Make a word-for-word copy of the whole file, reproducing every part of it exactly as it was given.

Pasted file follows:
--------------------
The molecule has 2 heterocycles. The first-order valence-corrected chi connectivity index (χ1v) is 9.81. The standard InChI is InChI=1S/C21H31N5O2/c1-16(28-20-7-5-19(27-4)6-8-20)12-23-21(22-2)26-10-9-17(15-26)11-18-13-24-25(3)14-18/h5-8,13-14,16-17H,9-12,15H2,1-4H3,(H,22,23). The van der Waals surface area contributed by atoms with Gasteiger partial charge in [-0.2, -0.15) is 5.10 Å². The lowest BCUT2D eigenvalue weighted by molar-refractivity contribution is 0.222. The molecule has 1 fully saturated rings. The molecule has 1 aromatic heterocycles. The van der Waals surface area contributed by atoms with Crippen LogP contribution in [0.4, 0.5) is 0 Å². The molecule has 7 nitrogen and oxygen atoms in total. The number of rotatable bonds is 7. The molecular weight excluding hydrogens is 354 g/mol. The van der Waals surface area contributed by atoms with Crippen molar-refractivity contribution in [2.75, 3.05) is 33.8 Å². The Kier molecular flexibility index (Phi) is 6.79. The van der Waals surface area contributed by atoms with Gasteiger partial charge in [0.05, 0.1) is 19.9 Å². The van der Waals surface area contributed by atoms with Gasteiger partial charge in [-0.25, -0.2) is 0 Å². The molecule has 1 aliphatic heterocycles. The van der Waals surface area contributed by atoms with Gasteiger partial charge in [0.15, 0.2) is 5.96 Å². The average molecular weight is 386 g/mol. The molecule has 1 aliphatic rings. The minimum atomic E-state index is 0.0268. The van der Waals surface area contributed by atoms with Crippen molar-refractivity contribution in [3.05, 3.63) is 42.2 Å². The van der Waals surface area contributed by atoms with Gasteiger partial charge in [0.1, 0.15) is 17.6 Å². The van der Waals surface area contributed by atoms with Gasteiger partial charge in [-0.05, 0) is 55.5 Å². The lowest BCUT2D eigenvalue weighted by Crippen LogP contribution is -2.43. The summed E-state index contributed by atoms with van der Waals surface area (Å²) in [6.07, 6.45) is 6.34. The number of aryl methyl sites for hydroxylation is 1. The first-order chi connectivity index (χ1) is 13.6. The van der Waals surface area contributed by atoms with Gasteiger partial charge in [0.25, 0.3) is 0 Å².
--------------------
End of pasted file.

The molecule has 2 heterocycles. The first-order valence-corrected chi connectivity index (χ1v) is 9.81. The standard InChI is InChI=1S/C21H31N5O2/c1-16(28-20-7-5-19(27-4)6-8-20)12-23-21(22-2)26-10-9-17(15-26)11-18-13-24-25(3)14-18/h5-8,13-14,16-17H,9-12,15H2,1-4H3,(H,22,23). The van der Waals surface area contributed by atoms with Gasteiger partial charge in [-0.2, -0.15) is 5.10 Å². The lowest BCUT2D eigenvalue weighted by molar-refractivity contribution is 0.222. The molecule has 1 fully saturated rings. The molecule has 1 aromatic heterocycles. The van der Waals surface area contributed by atoms with Crippen LogP contribution in [0.4, 0.5) is 0 Å². The molecule has 7 nitrogen and oxygen atoms in total. The number of rotatable bonds is 7. The molecular weight excluding hydrogens is 354 g/mol. The van der Waals surface area contributed by atoms with Crippen molar-refractivity contribution in [2.75, 3.05) is 33.8 Å². The Kier molecular flexibility index (Phi) is 6.79. The van der Waals surface area contributed by atoms with Gasteiger partial charge in [0.05, 0.1) is 19.9 Å². The van der Waals surface area contributed by atoms with Gasteiger partial charge in [-0.25, -0.2) is 0 Å². The molecule has 1 aliphatic heterocycles. The van der Waals surface area contributed by atoms with Gasteiger partial charge in [0.15, 0.2) is 5.96 Å². The average molecular weight is 386 g/mol. The molecule has 1 aliphatic rings. The minimum atomic E-state index is 0.0268. The van der Waals surface area contributed by atoms with Crippen molar-refractivity contribution in [3.05, 3.63) is 42.2 Å². The van der Waals surface area contributed by atoms with Gasteiger partial charge in [0.1, 0.15) is 17.6 Å². The van der Waals surface area contributed by atoms with Gasteiger partial charge in [-0.05, 0) is 55.5 Å². The lowest BCUT2D eigenvalue weighted by Crippen LogP contribution is -2.43. The summed E-state index contributed by atoms with van der Waals surface area (Å²) in [6.07, 6.45) is 6.34. The number of aryl methyl sites for hydroxylation is 1. The first-order chi connectivity index (χ1) is 13.6. The van der Waals surface area contributed by atoms with Gasteiger partial charge in [0.25, 0.3) is 0 Å².